Monday, 23 February 2009

Maintaining and upgrading my desktop PC for photography - Part 1: simple system optimisation and maintenance

There are a few really simple and essentially safe tweaks that you can make to the set up of your PC which may improve performance immensely. Here are three things I did to improve my PC’s performance.

Over time Windows allows new programmes to make all sorts of decisions on your behalf which may benefit the software being installed, but are detrimental to the PCs overall performance. Tidying up these will improve overall system performance as well as speeding up boot up times. There are some programmes that you may want to run automatically, such as anti-virus scans, which may have a bad effect on system performance when they are actually running – you should look at these as well.

There are two key areas to look at; the programmes that install themselves, or part of themselves, on start up and various services that are turned on when you start up the computer.

Start up programmes

To look at what programmes the system is starting up (and hence using up memory) when you turn on you need to run “msconfig”. As far as I know the only way to run this is from the DOS command line via the “Run” option in the start up panel (see screen show below)

Type in “msconfig” at the prompt and press "OK", as in the screen shot below

The “System Configuration Utility” window will open; choose the “Startup” tab – see screen shot below

Here you will find all the programmes that Windows is starting up for you every time you turn on your computer. Some are essential, but many are not necessary and just slow down the system. I worked my way through the list – using Google to check on the more obscure programme names and turned off about half of them by unticking the boxes next to the name of the programme (as you can see in the screen shot above). This is a pretty safe process as you are not deleting them, just telling the system not to start them up when it starts up. If you make a mistake then just tick the box again and it will be reinstated the next time you boot up. I accidentally turned off the ColorVision utility that loads up the monitor’s profile on start up, which was easily remedied by turning it back on.

The changes will take place when you next re-boot – when you exit “msconfig” it will ask you if you want to restart or not. When you reboot a window will pop up telling you that you have made changes. To stop it doing this every time you start up just tick the box in the bottom left hand corner before pressing “OK” – see screen shot below.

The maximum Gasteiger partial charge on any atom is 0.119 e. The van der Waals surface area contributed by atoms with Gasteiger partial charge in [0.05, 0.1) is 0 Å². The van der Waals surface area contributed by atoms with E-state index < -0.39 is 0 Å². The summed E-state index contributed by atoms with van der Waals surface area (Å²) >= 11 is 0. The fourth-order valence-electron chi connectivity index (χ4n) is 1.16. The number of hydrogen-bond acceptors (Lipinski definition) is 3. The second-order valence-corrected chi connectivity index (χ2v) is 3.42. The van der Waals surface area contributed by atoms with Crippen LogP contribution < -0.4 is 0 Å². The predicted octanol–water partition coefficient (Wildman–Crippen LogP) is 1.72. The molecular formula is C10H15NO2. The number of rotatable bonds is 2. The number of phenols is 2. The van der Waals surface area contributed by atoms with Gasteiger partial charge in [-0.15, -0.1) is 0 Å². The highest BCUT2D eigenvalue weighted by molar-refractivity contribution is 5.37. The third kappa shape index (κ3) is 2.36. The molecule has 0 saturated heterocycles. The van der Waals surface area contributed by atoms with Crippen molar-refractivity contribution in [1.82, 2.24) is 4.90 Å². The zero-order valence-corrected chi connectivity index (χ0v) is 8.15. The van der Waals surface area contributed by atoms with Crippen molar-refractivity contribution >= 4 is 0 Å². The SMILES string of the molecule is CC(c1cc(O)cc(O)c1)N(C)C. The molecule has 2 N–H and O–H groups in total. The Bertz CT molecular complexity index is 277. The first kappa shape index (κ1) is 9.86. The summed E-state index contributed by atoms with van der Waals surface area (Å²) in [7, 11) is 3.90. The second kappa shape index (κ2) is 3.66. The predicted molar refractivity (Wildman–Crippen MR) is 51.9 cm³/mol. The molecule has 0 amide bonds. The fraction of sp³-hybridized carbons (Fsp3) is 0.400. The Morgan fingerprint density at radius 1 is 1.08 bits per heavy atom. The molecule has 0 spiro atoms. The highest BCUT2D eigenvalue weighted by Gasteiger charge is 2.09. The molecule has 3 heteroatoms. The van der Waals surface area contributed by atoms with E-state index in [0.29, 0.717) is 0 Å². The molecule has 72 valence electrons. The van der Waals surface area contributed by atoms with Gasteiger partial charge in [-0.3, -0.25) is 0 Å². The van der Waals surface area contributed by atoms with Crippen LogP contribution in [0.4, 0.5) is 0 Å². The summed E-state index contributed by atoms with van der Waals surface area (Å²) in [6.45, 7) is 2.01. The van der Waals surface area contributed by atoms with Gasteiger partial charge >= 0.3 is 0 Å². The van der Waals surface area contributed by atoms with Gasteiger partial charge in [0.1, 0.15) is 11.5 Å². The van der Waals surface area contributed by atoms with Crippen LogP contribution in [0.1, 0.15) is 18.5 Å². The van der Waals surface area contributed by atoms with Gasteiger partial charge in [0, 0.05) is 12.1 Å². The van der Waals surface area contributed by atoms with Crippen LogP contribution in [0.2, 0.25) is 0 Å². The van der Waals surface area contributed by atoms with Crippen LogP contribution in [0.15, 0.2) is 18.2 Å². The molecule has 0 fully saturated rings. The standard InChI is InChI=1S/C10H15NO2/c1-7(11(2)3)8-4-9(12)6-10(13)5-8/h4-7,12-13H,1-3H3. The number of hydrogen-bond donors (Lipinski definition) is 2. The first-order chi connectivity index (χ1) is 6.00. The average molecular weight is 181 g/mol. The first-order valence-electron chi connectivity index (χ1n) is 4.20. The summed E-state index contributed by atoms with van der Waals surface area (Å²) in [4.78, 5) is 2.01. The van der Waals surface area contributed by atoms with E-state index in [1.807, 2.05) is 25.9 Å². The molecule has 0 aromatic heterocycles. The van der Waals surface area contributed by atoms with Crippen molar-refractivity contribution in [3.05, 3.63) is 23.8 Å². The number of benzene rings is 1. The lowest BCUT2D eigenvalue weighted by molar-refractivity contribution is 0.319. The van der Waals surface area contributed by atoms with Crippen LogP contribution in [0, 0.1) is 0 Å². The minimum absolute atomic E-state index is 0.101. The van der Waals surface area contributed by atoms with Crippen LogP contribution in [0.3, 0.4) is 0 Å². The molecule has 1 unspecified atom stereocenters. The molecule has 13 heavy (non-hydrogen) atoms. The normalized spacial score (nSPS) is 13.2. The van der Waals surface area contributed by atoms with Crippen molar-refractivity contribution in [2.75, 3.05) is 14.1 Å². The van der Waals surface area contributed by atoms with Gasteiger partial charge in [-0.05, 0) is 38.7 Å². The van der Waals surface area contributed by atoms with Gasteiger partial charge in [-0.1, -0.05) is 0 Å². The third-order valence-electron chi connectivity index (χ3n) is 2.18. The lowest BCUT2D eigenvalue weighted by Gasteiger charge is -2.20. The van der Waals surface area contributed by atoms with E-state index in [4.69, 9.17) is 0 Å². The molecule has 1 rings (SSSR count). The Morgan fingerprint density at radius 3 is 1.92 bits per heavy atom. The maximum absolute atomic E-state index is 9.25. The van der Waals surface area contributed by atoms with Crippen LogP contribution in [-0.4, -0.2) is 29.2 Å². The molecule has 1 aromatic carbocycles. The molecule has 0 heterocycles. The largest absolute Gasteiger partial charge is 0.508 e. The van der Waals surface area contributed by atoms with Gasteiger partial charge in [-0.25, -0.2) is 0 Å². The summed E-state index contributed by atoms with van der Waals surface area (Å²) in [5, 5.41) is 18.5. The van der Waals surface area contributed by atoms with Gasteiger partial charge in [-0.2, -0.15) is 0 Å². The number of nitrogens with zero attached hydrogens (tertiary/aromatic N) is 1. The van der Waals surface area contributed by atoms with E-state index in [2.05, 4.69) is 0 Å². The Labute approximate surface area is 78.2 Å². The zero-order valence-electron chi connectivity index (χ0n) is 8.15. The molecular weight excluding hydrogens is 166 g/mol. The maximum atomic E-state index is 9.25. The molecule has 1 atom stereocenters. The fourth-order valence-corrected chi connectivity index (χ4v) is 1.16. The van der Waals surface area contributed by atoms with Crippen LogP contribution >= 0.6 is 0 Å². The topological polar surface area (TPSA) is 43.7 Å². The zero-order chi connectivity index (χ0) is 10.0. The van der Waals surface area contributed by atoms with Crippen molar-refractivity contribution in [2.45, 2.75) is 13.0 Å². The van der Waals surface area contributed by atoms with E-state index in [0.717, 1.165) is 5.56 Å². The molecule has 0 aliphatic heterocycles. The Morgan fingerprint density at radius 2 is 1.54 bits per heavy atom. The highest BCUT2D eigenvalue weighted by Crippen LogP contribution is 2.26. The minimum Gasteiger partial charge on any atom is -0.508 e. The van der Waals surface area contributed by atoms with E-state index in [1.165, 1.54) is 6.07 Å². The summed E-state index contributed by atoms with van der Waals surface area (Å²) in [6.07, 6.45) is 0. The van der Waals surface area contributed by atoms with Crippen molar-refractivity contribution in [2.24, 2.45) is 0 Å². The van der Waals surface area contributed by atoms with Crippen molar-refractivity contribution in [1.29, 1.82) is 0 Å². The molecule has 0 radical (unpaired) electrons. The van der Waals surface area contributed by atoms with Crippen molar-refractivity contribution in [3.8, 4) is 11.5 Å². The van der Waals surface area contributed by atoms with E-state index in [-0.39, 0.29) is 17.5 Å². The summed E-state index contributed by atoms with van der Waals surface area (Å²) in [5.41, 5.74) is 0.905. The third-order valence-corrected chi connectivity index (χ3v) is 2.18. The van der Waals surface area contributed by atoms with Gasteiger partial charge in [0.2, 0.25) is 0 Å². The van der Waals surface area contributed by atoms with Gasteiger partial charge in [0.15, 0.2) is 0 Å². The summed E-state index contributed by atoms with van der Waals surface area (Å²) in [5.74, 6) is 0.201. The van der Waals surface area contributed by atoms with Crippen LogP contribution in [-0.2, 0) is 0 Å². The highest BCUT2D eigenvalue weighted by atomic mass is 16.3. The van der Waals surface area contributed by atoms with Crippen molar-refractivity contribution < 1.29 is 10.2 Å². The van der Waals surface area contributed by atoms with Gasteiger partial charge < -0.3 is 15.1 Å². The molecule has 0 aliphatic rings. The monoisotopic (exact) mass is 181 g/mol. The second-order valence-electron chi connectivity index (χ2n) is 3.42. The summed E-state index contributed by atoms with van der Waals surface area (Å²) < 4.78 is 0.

Doing this will both speed up your computer’s booting up time and make more system memory available for doing things you actually want it to do, boosting performance.

System Services
Another area where time and system resources are used up is in the system “Services” department. This is also a place where inter-programme conflicts may be set up. To see what is going on here right-click on the “My Computer” icon on your desktop and click on “Manage”. This will bring up the “Computer Management” window; see screenshot below:

Click on the “Services” option under “Services and Applications”. This will open the services window as shown in the screen shot below.

This lists all the services that are operating – they are either automatically turned on (Automatic is displayed in the “Startup Type” column), disabled or turned on manually as needed.

To change the status of the service right clock the name and choose “Properties” (as in the screen shot above).

The properties for the service you chose will appear in the window – as in the screen shot below. To change the startup action go to the “Startup type:” box where you will have a choice of three drop down options; Automatic, Manual or Disabled. Click on the one you want and press OK.

Work you way down the list – some are clearly redundant, some clearly essential and many need to be investigated as to whether they are necessary or not. Some are obviously downright dangerous – such as the old Symantec anti-virus services that were left over from when I changed over to AVG. Again the service is not deleted by the action and you can turn them on again if you make a mistake.

When I worked through this list (it took me about half an hour) I turned off about half of the services with no ill effects.

What difference does it make?
I have not done any fancy timing or benchmark testing to see what difference these changes have made but boot up is now much faster and the applications I use feel much more nimble and responsive.